Big trouble brewing in the small country?
On 29 June, 2022, bitcoin was trading below $20,000, shedding more than two-thirds of its value of $65,000 in October, 2020. Just a few weeks prior, TerraUSD has demonstrated an even more jaw dropping 95% freefall, from one US dollar to one-third of a cent.
These trends simply show how volatile the cryptocurrency market can be, yet El Salvador – the first country to use bitcoin as a legal tender, has put the fate of its people on Bitcoin, by heavily investing public funds in it. Current world leaders are often critical and doubtful towards these currencies not being controlled by a centralized government body, President Nayib Bukele was a firm bitcoin believer, so much that he kept “buying the dip” despite Bitcoin’s extended weak run.
What makes the smallest Central American country with a developing economy to embark on the bitcoin experiment on a national scale?
Unlike most of its neighbors, El Salvador does not possess rich mines of precious metal and stones, nor does it have massive oil reserves like Venezuela. The country’s main strength lies within its soil, which favors agricultural activities, namely coffee growing. The brown bean brought modest wealth to El Salvador, but most of them went to the government and plantation owners.
The one thing most Latin American countries share is the abundance of dictators, and El Salvador is no exception. From Spanish overlords to right-winged generals, El Salvador often alternated between periods of oppression and civil wars, until it finally ended in 1992. For the next three decades, El Salvador struggled to build a modern economy and a functional democracy, but the aftermath of its past also led to a refugee crisis and the epidemic of violent gangs.
Ground zero for the bitcoin experiment
Then on a fateful day in 2019, a small Salvadorian town called El Zonte had received an anonymous bitcoin donation, for building the local community through a bitcoin transformation. The “Bitcoin Beach Initiative” quickly garnered the attention of President Nayib Bukele, he then declared bitcoin as a legal tender in the country on 7 September 2021, being the first country to do so.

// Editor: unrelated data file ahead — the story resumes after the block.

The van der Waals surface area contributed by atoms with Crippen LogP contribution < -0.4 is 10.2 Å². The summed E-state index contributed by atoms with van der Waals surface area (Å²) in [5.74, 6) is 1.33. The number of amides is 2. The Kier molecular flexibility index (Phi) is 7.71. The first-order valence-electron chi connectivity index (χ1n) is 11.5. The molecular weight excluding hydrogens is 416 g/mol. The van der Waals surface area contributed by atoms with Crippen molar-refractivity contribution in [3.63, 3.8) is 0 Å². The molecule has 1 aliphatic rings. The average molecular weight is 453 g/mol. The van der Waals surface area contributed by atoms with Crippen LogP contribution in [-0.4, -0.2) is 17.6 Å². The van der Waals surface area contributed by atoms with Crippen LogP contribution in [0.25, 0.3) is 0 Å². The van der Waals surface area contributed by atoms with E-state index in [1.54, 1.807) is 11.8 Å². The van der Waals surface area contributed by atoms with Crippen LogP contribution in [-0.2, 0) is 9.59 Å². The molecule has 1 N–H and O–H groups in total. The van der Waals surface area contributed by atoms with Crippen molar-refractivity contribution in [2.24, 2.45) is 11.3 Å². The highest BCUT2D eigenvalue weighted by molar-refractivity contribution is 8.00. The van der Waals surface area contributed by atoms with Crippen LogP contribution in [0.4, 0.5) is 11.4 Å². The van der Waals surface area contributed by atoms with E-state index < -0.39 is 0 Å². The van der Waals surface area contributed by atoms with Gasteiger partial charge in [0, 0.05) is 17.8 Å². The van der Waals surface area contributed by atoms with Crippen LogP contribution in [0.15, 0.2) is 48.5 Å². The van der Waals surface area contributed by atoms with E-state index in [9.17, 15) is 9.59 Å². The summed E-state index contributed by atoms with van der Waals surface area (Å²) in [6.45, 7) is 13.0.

The news was met with numerous criticisms, the International Monetary Fund warned Bukele of its potential risks, and the World Bank once refused to assist El Salvador to integrate bitcoin into the economy.
Nonetheless, El Salvador was ushered into the Bitcoin era, “Chivo” – the official bitcoin wallet app was introduced along with ATMs throughout the country. As an incentive bonus, $30 worth of bitcoin was gifted to first-time registering Salvadorians. Out of its 6.5 million population, around 4 million people have installed the app.
When the “Chivo” hits the wall
However, this doesn’t mean the entire nation has embraced bitcoin, only 40% of the registered users still use Chivo after spending the $30 incentive bonus, and most small businesses do not accept bitcoin payment. Big chain stores would take the cryptocurrency, only because they have the resources to implement the hardwares and training. Stores often encountered issues when someone tried to pay by Chivo, the transaction cannot be completed, yet the amount was still deducted from the wallet.
Security issues were raised when a Chivo account registration only required the citizen’s date of birth and ID card number, hackers stole numerous identities to get the incentive bonus. While some people simply used it as a debit card to deposit their US dollar savings, at times they were unable to access their funds. With the US dollar already a stable and reliable means of exchange, there is not enough need or urgency to switch to the faulty Chivo app and volatile bitcoin.
But President Bukele had more stored for El Salvador, the government has spent over $50 million of public funds to purchase bitcoins. Even though bitcoin prices continued to drop in recent months, Bukele kept “buying the dip” by announcing through twitter. As a firm bitcoin believer, he also plans to build “Bitcoin City” – a monumental $1 billion project that will be powered by geothermal energy, which is also used for mining bitcoins.
Why Bitcoin in El Salvador, and why not?
On paper, El Salvador should be a great testing ground for nationwide bitcoin application. Remittance from overseas Salvadorians accounted for around 20% of its national income, creating demand for a safe and efficient method of transaction. A small and densely populated territory is also beneficial for promoting new technologies, many citizens didn’t have a conventional banking account, a safe and quick mobile crypto wallet app should be an appealing, chic banking option.
Despite all that, two pain points have hindered bitcoin’s development in El Salvador. The security issues mentioned above had diminished the app’s appeal as a trustworthy banking alternative, and bitcoin’s ongoing bearish run is too much of a risk for most Salvadorians to invest in.
Still, it would be premature to call the entire project a failure, as the crypto market remains in its adolescence, cryptocurrencies like bitcoin still have room to rebound; the loss is not finalized until the government decides to sell its bitcoins. There is a fine line between a visionary and a gambler, with a nation’s fate at stake, only time will tell the answer. Check the latest bitcoin price here.